I hadn’t been west of Tokyo in 25 years, and back then the travelers I encountered were similarly earnest, deeply curious young people (like I was then, the young part), wealthy older tourists, and middle schoolers from around Japan.

    This time there were heaps, scores of mainland Chinese mass tourist groups. The Chinese having a) disposable income and b) the wherewithal to travel is relatively new. I lived / worked in Beijing in the 1990s and I still speak some Mandarin, so I’d like to think I have some understanding of and respect for that culture. (I also lived and worked in Tokyo in the 90s.)

    But for the massive tour groups, I don’t, not really. Earlier this calendar year we spent a long weekend in Seattle, Washington (USA), outside of which we went on a tour of the Boeing plant, something I’ve wanted to do since I was a teenager. There were a few of these enormous Chinese groups there as well and if there was a Don’t Touch sign, they touched; if the tour guide asked for quiet so she could explain, they spoke amongst themselves, loudly; when we were told to queue the folks in the tour group pushed ahead (admittedly, this is an unfortunate Japanese characteristic, too — pushing ahead of others already in line, and as a fiercely protective wheelchair mama you can imagine this gets me going!

    Through Pinterest I have been exposed to many, many travel blogs, most of which I find deeply embarrassing (on behalf of the vacuous bloggers). Maybe because I’m older (48), came of age before the necessary selfie, the loud, public navel gazing, the internet, or maybe because I’m curious, a polyglot, I simply don’t get those who do something merely for the sake of being able to boast, either on their mirrored blog or to the company they keep. It smacks of solipsistic entitlement.

    But who knows? Maybe if I were from that generation I might be just like them, scratching things off some internet-ordained list. Groupthink.

    Next year, for my 50th birthday (!), I am taking our family to Egypt. I’ve always wanted to see their pyramids. My perfect youngest son, who is multiply, profoundly disabled, medically fragile / complex, cortical vision impairment, severe I/DD, Sensory Processing Disorder, etc., will LOVE getting to rub his left palm along the pyramids’ exterior as we s-l-o-w-l-y push him past, will love getting to run his fingers through a camel’s fur. My eldest will love joining a pick-up game of soccer in Al-Azhar, catching the sunrise over the Valley of the Kings in a hot air balloon. My husband, who is just like water — fits in every- and any- where — will love eating his way through Egypt and schmoozing over sidewalk games with the locals. I have been studying Egyptian Arabic so hopefully I’ll do okay, because I love chatting with everyone I meet (and I do mean everyone, to the consternation of my eldest ).

    I wish that as more and more people are able to and do see the rest of the world, they actually SAW it and absorbed part of it. I wish this abundant access to travel were making the world a smaller, more connected, more tolerant place. I wish people were respectful of the local customs and mores.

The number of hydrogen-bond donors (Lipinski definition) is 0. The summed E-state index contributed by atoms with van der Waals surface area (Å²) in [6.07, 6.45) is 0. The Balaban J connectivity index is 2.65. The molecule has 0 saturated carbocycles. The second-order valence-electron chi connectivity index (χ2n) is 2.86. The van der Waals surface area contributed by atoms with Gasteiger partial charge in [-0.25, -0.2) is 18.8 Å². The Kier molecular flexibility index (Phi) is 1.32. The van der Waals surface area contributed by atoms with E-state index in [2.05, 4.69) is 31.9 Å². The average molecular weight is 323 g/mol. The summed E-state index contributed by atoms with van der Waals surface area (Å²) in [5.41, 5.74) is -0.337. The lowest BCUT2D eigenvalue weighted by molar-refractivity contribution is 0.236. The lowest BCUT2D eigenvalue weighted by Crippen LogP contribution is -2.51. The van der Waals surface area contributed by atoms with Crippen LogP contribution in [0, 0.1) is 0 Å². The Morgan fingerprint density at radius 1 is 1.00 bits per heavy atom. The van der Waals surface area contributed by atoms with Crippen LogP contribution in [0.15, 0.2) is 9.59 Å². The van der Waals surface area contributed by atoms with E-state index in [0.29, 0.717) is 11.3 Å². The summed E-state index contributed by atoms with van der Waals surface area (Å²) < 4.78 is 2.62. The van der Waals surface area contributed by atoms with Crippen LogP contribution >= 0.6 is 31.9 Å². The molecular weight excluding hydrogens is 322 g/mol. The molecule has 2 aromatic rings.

In the Shin-Osaka eki a Muslim family we met were so surprised when they learned we are American: they thought all Americans hate Muslims. THAT’S why being mindful and present in travel can be so important.

    Fascinating post of yours. Thank you.

    1. Thanks for your thoughtful comment, dux! I actually fall into the millennial category you described doing the fashion shoot as Fushimi-Inari, yet I agree with many of your sentiments. Just in the last 10 years I’ve seen the types of tourists change and expand to include people from many countries that previously didn’t typically have tourists, and how the rise of social media has changed how people travel. With the low barrier to entry to blogging, I’ve also seen bad advice out there – one in particular for Japan stated something to the effect of “After visiting Fushimi Inari I wasted most of my day flipping through my Lonely Planet guidebook and deciding what else I should do”. Seriously. I’d think that would be something to research beforehand… When did travel become just about the photos rather than about the experiences?

  28. I agree, Japan is just about everywhere at the moment and it does seem like cause for concern! I can’t imagine visiting somewhere without having at least the slightest bit of interest in it. And I remember reading that article bamboo groves (which I think you shared?) and just being really shocked that people would even CONSIDER doing that… let alone actually do it!

    1. Exactly, LC! I guess I’ll never understand why people book a ticket someplace almost for the sake of it. As a fellow Aussie, did your parents ever scowl at you when you wanted to follow the lead of the bad influence kids at school, “If they all jumped off the Harbour Bridge, would you too?” Haha we don’t have to be a sheeple and just do something just because everyone else is. Do something for your own reasons! And yes, it was that article about Kyoto that inspired me to write this post as I was so annoyed to learn about what tourists are doing there. I can’t fathom it, either! Thanks for your comment 🙂